• Gina Stinson

Camp Joy 1984


I grabbed the flyer, stuffed it into my Bible and raced to the car. It was spring 1984—the first time I was eligible to go to summer camp. In my hand I had all the information—the cost, what to bring, what not to bring, rules, activities—the next three months could not pass quick enough for me.


I ran to my room as soon as the car pulled to a stop in the driveway. A tossed my Bible to the bed, and knelt as if I would begin praying. Pulling my Bible toward me, I opened it to the place I had crammed the flyer.


Camp Joy

Chattanooga, Tennessee

August 13-18, 1984


My dreams were finally coming true and as if God was smiling down, I would be spending my birthday at camp. Things could not get any better. But as I read with excitement, I quickly was met with the disappointment of the price of a week at the wonderful Camp Joy. Fifty dollars. Neatly squared in the bottom corner of the flyer was the price tag of adolescent fun in the 1980’s. How could we ever afford it?


But I had time. Quickly I began formulating a savings plan. I would babysit and offer to clean people’s homes and I would dig for change in between the car seats and couch cushions. I would go to camp. If determination were a currency, I might as well have already been there.


And with the help of young families allowing me to babysit, a few cleaning jobs and of course, my parents, I arrived at Camp Joy right on time. August 13th, 1984, the day before my twelfth birthday. And all week long I rode horses, went swimming, ate camp food, slept in a screened-in cabin, made friends and heard lessons and sermons that would help launch my spiritual life and growth. You might say, I had a camp experience.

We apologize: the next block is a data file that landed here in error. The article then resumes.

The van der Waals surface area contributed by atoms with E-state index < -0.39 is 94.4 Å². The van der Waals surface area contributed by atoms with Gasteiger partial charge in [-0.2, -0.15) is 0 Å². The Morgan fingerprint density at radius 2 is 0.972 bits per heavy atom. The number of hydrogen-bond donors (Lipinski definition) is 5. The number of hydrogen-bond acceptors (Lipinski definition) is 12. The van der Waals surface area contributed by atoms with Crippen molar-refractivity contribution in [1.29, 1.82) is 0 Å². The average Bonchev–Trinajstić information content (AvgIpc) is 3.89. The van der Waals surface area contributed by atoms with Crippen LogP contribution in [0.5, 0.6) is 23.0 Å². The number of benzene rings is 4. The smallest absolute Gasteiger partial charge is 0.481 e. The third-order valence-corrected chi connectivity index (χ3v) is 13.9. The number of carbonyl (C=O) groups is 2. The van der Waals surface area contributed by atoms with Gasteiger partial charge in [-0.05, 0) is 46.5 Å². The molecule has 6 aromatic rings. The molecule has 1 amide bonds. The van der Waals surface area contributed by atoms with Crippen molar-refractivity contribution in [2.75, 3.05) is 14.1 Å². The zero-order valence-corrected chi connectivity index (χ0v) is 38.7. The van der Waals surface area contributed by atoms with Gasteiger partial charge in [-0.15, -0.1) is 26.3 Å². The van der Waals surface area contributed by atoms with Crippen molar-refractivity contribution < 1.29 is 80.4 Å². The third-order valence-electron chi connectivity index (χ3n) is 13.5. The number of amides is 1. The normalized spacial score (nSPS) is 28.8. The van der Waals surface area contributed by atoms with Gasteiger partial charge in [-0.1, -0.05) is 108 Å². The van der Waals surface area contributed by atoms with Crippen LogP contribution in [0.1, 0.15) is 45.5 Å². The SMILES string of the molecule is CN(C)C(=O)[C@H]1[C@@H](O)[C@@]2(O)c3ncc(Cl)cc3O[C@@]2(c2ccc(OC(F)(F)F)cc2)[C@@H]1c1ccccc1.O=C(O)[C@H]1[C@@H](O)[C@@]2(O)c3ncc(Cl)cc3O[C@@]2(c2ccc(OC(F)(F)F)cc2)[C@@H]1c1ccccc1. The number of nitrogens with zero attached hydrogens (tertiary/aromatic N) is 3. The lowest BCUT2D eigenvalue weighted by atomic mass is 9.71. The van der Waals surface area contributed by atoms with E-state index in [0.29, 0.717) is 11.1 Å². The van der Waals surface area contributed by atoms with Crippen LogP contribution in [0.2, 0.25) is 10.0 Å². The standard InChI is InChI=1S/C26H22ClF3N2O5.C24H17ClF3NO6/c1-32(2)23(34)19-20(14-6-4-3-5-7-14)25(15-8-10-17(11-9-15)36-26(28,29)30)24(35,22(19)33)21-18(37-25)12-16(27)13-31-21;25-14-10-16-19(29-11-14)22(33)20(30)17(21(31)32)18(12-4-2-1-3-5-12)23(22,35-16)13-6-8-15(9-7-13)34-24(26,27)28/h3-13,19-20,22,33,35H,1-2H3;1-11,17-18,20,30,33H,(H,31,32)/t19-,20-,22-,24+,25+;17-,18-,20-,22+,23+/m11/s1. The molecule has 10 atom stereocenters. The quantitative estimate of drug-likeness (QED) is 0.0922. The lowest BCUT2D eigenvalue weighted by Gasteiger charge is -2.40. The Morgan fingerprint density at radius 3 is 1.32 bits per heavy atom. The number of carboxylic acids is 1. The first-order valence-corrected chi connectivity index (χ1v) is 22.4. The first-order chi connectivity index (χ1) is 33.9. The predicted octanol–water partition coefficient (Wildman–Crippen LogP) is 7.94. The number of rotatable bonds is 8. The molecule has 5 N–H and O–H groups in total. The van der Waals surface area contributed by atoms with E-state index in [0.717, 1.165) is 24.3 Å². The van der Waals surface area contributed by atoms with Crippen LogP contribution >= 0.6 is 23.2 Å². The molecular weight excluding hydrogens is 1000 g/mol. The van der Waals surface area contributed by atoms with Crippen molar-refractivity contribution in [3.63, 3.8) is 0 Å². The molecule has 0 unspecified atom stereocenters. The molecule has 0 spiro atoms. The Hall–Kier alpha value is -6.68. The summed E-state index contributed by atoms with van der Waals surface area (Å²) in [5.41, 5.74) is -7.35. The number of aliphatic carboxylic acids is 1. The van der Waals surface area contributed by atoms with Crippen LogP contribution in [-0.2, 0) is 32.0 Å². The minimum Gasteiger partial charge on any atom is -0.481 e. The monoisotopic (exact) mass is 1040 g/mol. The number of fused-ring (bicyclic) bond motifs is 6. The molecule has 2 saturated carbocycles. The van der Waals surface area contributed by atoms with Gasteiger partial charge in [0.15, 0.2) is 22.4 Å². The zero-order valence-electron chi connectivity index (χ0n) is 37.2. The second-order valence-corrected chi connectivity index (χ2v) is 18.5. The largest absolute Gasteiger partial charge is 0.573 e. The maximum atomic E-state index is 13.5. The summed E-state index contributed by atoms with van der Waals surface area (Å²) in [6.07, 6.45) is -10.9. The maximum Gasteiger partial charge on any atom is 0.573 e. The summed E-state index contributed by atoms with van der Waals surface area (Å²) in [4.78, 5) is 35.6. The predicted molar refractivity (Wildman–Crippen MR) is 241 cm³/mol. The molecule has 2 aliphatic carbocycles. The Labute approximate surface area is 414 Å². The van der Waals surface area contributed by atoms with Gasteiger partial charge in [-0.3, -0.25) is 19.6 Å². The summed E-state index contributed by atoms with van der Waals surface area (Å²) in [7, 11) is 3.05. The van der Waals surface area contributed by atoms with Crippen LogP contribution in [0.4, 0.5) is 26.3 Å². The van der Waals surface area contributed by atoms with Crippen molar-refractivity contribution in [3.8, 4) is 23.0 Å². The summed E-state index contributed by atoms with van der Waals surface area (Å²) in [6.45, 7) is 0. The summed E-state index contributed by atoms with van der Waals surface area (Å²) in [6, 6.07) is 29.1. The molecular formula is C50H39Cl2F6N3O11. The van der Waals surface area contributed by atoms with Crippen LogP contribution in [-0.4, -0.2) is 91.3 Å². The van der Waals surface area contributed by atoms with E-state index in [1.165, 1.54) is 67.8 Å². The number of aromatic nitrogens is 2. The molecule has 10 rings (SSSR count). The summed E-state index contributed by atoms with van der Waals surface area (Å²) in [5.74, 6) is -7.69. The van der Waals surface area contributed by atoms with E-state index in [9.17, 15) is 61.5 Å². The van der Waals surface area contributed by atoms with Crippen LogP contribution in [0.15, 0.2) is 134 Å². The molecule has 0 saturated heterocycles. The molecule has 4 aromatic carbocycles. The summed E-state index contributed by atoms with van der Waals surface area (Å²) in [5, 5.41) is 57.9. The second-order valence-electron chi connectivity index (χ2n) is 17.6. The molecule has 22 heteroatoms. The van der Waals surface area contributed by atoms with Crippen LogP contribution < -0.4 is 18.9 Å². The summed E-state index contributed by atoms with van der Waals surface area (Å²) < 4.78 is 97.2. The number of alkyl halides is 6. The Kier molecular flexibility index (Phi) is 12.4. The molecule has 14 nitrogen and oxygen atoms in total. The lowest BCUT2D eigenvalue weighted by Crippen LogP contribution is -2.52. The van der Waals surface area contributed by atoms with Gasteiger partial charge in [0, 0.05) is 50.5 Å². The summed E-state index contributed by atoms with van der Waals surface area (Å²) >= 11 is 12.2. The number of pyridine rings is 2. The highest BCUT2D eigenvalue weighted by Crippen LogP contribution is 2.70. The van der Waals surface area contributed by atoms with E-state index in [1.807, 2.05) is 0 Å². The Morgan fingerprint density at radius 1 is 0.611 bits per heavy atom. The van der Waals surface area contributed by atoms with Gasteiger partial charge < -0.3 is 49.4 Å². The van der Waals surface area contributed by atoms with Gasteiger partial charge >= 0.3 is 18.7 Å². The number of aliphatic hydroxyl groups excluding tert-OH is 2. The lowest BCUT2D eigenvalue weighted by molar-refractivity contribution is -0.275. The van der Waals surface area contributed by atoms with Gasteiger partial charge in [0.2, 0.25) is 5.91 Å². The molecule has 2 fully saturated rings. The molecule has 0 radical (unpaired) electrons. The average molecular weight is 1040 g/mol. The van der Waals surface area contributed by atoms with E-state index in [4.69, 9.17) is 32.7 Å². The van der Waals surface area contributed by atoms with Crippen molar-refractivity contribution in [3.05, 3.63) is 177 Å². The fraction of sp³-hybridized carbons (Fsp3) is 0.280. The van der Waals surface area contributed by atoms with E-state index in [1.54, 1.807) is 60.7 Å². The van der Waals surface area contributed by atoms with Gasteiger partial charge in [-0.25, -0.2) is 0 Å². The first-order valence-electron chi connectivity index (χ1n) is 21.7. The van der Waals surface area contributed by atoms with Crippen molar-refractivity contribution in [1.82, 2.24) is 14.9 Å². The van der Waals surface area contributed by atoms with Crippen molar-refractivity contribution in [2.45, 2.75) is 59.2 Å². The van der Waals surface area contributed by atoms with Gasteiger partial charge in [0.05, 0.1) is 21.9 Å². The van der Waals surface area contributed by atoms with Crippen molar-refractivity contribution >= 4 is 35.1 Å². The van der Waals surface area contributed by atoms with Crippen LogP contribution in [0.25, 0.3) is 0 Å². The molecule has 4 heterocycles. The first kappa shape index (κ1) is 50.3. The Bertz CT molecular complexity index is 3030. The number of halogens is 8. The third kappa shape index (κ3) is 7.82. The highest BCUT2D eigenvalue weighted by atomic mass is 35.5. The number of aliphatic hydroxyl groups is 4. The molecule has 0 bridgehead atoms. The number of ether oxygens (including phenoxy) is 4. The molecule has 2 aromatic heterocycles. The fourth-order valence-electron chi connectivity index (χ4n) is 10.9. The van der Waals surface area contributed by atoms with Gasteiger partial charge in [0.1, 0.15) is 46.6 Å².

It happens. Young people, and yes, even adults, have a rollercoaster high when they get away with the Lord. When your focus is nothing but Jesus for a week or a weekend, it’s hard not to come away feeling energized and excited about the Lord. But it’s what we do with that energy and excitement a week or two or month or two down the road. Was it just a feeling, just an emotion or did God do something in me that was permanent, longlasting?


We’ve all had those mountaintop experiences. Youth camp, revivals, a Sunday sermon, a missionary presentation, a song on the radio. God uses all these things to draw us closer to him. So what do we do with Jesus now? After the high wears off? After the awesome event ends? What do we do with Jesus?


I have found, for me, the best success to keeping commitments is to write it down and share it with someone. The word of our testimony is powerful and is instrumental in not only defeating the snares of doubt and defeat against the enemy but also it is empowering when we repeat the stories of how Jesus rescues and redeems us.


Want to keep that wonderful feeling and excitement of your best days with Jesus? Tell someone and write it down as a testimony and a weapon. Tell your story every single chance you get. It is after all, your history.


Daniel 4:2 says, "It has seemed good to me to show the signs and wonders that the Most High has done for me."


Let's do that—let's show and tell what God has done for us!




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